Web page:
You can also add a bit of white glitter to the tops of the blue waves as well.
Students glue their whales to the top of their paper and trace the writing prompt with a blue marker and complete the thought with a list of things they are going to have a whale of a good time doing for the summer or if you're doing more than one prompt, they can list the places they plan to go, or would like to go, for that whale of a great time!
Click on the link to view/download Summer Fun Packet
Scroll down for the last article about Summer Writing Prompts. This one includes prompts #4, #5 and #6
Make a cute end-of-the year bulletin board with summery flowers that will have your students using all sorts of skills and reinforcing lots of report card standards. Here's how:
Look How I've Blossomed & Grown!
I weigh and measure my Y5's at the beginning and end of the year, so I can do all sorts of math extensions of how much they've grown. This information used to be on their report cards.
They subtract their beginning and ending height and weight, we add everyone's height and weight for grand totals, we graph who was the tallest and weighed the most, and we compare these to last year's totals.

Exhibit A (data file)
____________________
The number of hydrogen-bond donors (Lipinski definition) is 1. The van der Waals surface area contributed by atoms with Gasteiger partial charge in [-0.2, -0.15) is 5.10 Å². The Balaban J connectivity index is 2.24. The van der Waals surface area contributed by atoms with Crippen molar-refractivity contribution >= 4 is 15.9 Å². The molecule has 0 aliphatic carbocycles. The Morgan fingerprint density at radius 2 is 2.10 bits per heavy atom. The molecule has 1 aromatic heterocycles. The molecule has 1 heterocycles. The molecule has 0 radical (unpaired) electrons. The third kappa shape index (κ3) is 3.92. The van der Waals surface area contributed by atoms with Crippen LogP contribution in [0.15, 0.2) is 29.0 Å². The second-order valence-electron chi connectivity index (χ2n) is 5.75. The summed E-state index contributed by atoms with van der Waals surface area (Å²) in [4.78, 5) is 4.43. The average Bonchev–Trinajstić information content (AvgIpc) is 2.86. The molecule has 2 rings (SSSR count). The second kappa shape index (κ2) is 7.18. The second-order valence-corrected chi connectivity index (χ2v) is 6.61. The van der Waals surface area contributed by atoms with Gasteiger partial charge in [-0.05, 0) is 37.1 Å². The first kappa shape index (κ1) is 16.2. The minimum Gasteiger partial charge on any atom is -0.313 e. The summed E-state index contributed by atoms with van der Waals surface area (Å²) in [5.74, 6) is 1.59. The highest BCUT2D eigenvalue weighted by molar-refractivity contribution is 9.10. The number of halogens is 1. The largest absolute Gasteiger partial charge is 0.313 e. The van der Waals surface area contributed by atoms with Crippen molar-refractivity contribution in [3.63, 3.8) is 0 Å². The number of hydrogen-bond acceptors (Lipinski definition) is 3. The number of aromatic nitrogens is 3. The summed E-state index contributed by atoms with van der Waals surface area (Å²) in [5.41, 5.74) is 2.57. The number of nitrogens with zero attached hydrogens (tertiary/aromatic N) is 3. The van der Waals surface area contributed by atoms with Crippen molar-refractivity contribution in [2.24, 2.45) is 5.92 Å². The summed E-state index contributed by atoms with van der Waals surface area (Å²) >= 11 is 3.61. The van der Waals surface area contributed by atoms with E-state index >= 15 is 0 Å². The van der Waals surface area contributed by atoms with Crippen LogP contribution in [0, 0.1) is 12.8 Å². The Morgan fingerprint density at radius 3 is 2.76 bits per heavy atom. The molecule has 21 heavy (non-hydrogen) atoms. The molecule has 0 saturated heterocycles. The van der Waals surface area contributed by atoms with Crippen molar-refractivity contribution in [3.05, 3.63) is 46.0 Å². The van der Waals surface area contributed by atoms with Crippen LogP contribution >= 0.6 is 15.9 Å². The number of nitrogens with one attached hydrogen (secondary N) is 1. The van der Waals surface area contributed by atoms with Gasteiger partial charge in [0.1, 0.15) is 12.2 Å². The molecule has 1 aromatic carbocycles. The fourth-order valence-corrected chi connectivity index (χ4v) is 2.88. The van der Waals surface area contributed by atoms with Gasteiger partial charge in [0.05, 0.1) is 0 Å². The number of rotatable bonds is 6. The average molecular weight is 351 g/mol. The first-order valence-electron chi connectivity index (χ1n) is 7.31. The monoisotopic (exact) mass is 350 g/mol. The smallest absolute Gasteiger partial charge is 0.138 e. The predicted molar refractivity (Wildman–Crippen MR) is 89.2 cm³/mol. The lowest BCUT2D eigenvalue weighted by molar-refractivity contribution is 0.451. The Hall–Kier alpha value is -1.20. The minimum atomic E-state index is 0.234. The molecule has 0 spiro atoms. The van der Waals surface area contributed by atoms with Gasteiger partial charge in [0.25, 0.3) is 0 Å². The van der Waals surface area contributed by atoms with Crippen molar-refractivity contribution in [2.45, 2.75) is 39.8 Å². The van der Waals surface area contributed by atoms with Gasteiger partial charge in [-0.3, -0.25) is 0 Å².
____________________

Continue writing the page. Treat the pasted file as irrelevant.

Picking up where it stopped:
Children go on a hunt to see if they can find things in the room that are as tall as they are, and we guess-timate a list of things that might weigh as much as they do.
If you have weighed and measured your students too, you can include it on their flower, if not simply have them write how else they have grown. Discuss with your students what it means to "blossom".
Brainstorm with them ways they have grown since the beginning of the year. For example, they have not just grown physically, but they are smarter. What new things can they do now? Jot these down on the white board.
This could also be a Venn Diagram of how they are the same and how they are different since the beginning of the year as well.
Run off the petal master on red, orange, yellow, pink, blue, and purple construction paper if you're using white paper plates, and on white construction or copy paper if you're using colored paper plates.
You can have students cut these out, or have some of them pre-cut for younger children.
To add some color to white petals, students can write with a colored marker, or draw some colored lines on the petals. (See photo.)
Each student will need 8 petals, 1 stem, and 1 leaf. (If you want the leaves 3-dimensional then they need 2.)
Have students cut out the petals and write something on each one. If you've kept track of their height and weight, students can incorporate this information on their petals.
The ruler master should be run off on lime or light green construction paper so that you can read the numbers. I like to run off the leaves on an emerald green paper so that there is a contrast.
If you want your bulletin board to be 3-dimensional, have students glue their petals to the front of an 8" paper plate.
Write student's name under their photo, along with the date they started and ended school. I also write the grade they were in above their picture. (See photo.)